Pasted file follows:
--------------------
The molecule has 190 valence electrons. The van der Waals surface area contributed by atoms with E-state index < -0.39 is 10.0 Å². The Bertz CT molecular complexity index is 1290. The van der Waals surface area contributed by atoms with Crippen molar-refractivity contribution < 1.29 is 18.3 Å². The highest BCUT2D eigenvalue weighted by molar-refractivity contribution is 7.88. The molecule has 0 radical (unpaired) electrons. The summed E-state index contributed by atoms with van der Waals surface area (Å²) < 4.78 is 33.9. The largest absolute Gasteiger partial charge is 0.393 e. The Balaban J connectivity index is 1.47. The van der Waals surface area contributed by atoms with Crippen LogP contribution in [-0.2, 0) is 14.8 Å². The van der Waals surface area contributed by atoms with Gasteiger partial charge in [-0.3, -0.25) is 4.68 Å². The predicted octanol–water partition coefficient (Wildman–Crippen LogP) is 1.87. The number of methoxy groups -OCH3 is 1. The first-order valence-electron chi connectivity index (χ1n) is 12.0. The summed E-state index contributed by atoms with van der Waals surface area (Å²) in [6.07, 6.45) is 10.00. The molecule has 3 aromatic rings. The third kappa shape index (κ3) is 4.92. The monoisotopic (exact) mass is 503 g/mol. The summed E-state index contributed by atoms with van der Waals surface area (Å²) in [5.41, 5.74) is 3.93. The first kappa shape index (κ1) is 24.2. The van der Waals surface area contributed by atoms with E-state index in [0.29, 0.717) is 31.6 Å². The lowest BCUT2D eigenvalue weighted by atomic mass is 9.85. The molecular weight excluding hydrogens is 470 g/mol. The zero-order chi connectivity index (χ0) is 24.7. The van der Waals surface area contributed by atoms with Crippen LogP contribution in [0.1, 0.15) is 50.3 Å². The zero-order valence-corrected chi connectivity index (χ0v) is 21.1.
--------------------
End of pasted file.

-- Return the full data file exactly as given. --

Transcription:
The molecule has 190 valence electrons. The van der Waals surface area contributed by atoms with E-state index < -0.39 is 10.0 Å². The Bertz CT molecular complexity index is 1290. The van der Waals surface area contributed by atoms with Crippen molar-refractivity contribution < 1.29 is 18.3 Å². The highest BCUT2D eigenvalue weighted by molar-refractivity contribution is 7.88. The molecule has 0 radical (unpaired) electrons. The summed E-state index contributed by atoms with van der Waals surface area (Å²) < 4.78 is 33.9. The largest absolute Gasteiger partial charge is 0.393 e. The Balaban J connectivity index is 1.47. The van der Waals surface area contributed by atoms with Crippen LogP contribution in [-0.2, 0) is 14.8 Å². The van der Waals surface area contributed by atoms with Gasteiger partial charge in [-0.3, -0.25) is 4.68 Å². The predicted octanol–water partition coefficient (Wildman–Crippen LogP) is 1.87. The number of methoxy groups -OCH3 is 1. The first-order valence-electron chi connectivity index (χ1n) is 12.0. The summed E-state index contributed by atoms with van der Waals surface area (Å²) in [6.07, 6.45) is 10.00. The molecule has 3 aromatic rings. The third kappa shape index (κ3) is 4.92. The monoisotopic (exact) mass is 503 g/mol. The summed E-state index contributed by atoms with van der Waals surface area (Å²) in [5.41, 5.74) is 3.93. The first kappa shape index (κ1) is 24.2. The van der Waals surface area contributed by atoms with E-state index in [0.29, 0.717) is 31.6 Å². The lowest BCUT2D eigenvalue weighted by atomic mass is 9.85. The molecular weight excluding hydrogens is 470 g/mol. The zero-order chi connectivity index (χ0) is 24.7. The van der Waals surface area contributed by atoms with Crippen LogP contribution in [0.1, 0.15) is 50.3 Å². The zero-order valence-corrected chi connectivity index (χ0v) is 21.1.